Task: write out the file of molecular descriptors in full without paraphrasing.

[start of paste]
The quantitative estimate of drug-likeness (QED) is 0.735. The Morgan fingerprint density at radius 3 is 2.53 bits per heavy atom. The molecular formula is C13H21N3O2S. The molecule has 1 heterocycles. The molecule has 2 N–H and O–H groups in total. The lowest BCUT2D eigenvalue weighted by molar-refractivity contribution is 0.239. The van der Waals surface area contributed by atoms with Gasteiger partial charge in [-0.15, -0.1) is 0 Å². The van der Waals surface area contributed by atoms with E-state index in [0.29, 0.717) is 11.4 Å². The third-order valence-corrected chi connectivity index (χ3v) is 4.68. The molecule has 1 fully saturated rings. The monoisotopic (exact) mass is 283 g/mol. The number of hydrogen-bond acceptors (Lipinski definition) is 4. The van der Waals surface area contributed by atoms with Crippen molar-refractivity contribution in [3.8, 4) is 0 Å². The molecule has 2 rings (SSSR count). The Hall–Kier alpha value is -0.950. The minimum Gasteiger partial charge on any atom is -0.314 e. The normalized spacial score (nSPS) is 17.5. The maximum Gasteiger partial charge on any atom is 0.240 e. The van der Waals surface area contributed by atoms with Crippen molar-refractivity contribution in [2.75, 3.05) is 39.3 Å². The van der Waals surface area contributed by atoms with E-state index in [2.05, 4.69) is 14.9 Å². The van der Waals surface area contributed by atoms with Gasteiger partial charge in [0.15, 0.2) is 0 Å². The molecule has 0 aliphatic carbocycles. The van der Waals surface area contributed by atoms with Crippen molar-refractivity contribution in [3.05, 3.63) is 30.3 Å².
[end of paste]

The quantitative estimate of drug-likeness (QED) is 0.735. The Morgan fingerprint density at radius 3 is 2.53 bits per heavy atom. The molecular formula is C13H21N3O2S. The molecule has 1 heterocycles. The molecule has 2 N–H and O–H groups in total. The lowest BCUT2D eigenvalue weighted by molar-refractivity contribution is 0.239. The van der Waals surface area contributed by atoms with Gasteiger partial charge in [-0.15, -0.1) is 0 Å². The van der Waals surface area contributed by atoms with E-state index in [0.29, 0.717) is 11.4 Å². The third-order valence-corrected chi connectivity index (χ3v) is 4.68. The molecule has 1 fully saturated rings. The monoisotopic (exact) mass is 283 g/mol. The number of hydrogen-bond acceptors (Lipinski definition) is 4. The van der Waals surface area contributed by atoms with Crippen molar-refractivity contribution in [3.8, 4) is 0 Å². The molecule has 2 rings (SSSR count). The Hall–Kier alpha value is -0.950. The minimum Gasteiger partial charge on any atom is -0.314 e. The normalized spacial score (nSPS) is 17.5. The maximum Gasteiger partial charge on any atom is 0.240 e. The van der Waals surface area contributed by atoms with Crippen molar-refractivity contribution in [2.75, 3.05) is 39.3 Å². The van der Waals surface area contributed by atoms with E-state index in [2.05, 4.69) is 14.9 Å². The van der Waals surface area contributed by atoms with Gasteiger partial charge in [0.15, 0.2) is 0 Å². The molecule has 0 aliphatic carbocycles. The van der Waals surface area contributed by atoms with Crippen molar-refractivity contribution in [3.05, 3.63) is 30.3 Å².